Automaker Worker Safety Not as Good as its Cars

Automobile manufacturing (NAICS 336111) has been posting solid numbers for the last several years. According to the Auto Alliance, 2014 sales in the United States were “at an eight year high” with 7.7 million cars sold, continuing a five-year trend of increased sales. Optimism is high because “if deliveries in 2015 beat 2014, which they are forecast to do, it would be the first time in over eight decades on record that sales increased six straight years.” Good news for the economy. Good news for the automakers. Good news for the more than 114,000 workers in that industry. With an average 2013 wage in this sector of $82,959 and no end sight, what’s not to like?

The problem is that automotive worker injuries and illnesses have increased right along with sales and profits. The most recent data from BLS show that automobile manufacturing reported injury rates, lost work days, and OSHA penalties at or more than double the national average for the private sector. Auto quality and safety are increasing every year, as confirmed by sources ranging from Consumer Reports to Insurance Institute crash tests to our own personal experiences. There’s no doubt that cars today are safer and better made than ever in the history of the industry. There is also no doubt that autoworker safety has not enjoyed the same success. Costs to the industry are significant, and these injuries are not going away without serious effort.

The 2013 Total Recordable Case rate (TRC) of 7.6 per 100 workers for auto manufacturers (U.S. average was 3.3) tells us that 7.6% of their workforce suffered a recordable injury that year. Those injuries are all on OSHA 300 logs but don’t really tell the story of severity or cost. A look at the DART rate reflects the more serious and expensive injuries and illnesses. Automakers reported a collective 2013 DART rate of 3.9 versus a national average of 1.7 per 100 workers.

The 1,530 lost-time injuries included in this DART rate averaged $76,630 each, costing the industry a combined $117,244,000 and over 68,000 lost work days. That equates to $1,023 per employee across the entire auto manufacturing workforce.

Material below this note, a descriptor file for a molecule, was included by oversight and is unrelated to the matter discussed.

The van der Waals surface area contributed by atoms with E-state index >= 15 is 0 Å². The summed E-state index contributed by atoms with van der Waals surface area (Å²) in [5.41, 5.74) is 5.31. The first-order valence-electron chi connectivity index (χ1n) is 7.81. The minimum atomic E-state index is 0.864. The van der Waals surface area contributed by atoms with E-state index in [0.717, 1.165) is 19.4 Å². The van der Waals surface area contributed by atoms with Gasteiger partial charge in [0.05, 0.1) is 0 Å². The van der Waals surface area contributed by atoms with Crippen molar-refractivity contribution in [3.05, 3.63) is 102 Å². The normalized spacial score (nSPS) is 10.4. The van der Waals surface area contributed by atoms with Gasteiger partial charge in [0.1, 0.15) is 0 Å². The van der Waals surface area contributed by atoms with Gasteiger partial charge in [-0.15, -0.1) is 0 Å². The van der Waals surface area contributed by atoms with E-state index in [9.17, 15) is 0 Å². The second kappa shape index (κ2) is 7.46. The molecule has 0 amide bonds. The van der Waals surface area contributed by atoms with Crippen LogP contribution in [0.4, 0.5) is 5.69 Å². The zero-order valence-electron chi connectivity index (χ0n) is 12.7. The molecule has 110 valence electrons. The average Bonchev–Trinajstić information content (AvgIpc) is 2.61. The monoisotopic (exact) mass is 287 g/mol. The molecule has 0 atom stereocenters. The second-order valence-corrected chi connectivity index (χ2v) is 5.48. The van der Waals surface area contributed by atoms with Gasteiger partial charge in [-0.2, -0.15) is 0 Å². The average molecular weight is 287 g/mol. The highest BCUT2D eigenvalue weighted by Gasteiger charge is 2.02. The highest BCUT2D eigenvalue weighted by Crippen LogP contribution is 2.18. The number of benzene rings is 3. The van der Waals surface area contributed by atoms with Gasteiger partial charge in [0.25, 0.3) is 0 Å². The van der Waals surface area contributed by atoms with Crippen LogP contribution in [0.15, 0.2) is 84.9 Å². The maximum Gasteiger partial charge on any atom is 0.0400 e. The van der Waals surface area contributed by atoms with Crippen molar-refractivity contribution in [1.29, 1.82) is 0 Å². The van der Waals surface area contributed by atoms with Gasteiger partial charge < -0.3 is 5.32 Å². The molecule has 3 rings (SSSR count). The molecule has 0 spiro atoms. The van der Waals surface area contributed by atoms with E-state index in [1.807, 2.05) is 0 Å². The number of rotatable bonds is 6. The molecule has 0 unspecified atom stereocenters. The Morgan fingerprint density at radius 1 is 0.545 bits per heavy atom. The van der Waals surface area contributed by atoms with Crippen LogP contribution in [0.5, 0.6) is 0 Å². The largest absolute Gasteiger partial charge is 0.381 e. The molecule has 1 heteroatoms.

Days away from work following an injury or illness are also strikingly high for this group, with nearly 58% of workers off the job for 31 or more days following a DART injury. The national average for all private sector cases is 29%.

Who is getting hurt and how? Analysis of BLS data shows that the most frequently injured autoworker is a 45-54 year-old male with more than five years on the job. He most commonly sprains a shoulder or hand from overexertion while handling or moving parts and materials, often associated with falls onto floors.

In the last five years, state and federal OSHA conducted 283 inspections of automobile manufacturers. In 2013 the most common federal citations to automakers were for noise exposure, Hazard Communication (HazCom), LOTO, electrical safety, machine guarding, and respiratory protection. Facilities averaged 3.7 citations (higher than typical) and $16,168 in penalties per inspection (nearly triple the national average).

One might ask how much this is costing car buyers. Profits in this industry can vary wildly, but based on the typical five percent in recent years automakers needed to sell an additional $2.3 billion to cover those losses. With sales exceeding $108 billion in 2012, another $2.3 billion might not seem like much to ask of the salesforce and the American consumers, but with around 7.6 million cars sold in 2013, the cost per vehicle to make up the loss was $309. So at an average new car cost of just over $30,000, the “injury cost recovery fee” turns out to be about 1% of the sticker price.

Everything you just read is based on a huge amount of data, but all of it amounts to lagging indicators with no real insights on how or why this is happening. It would be simple to say these manufacturers need ergonomics training and programs, but they already have them. Despite years of ergonomics, automation, and standardization in this industry, something upstream is happening (or failing to happen) that is driving these poor outcomes. What is it? “It” has to be identified and understood to allow prevention of future injuries.

A good examination and understanding of causal factors must involve everyone in the workforce. These types and numbers of injuries do not happen without warning signs, and leading indicators such as near misses and observations are your best chance to improve the process and prevent injuries and illnesses.

Measure and track everything you can through a formal incident management system (IMS) that promotes early reporting and intervention. Electronic and mobile systems are preferred. Be proactive and use your IMS to capture and investigate observations and near misses with the same resolve as if they were injuries, because they almost were and eventually will be.

No one wants to see an “injury cost recovery fee” on the sticker of anything, but the cost is built into the price of every product we buy and use. Safety done right always pays. If you don’t believe it, consider the cost of being unsafe. In this case, it’s about 1% of the price of that mid-size sedan you’re looking at this weekend.

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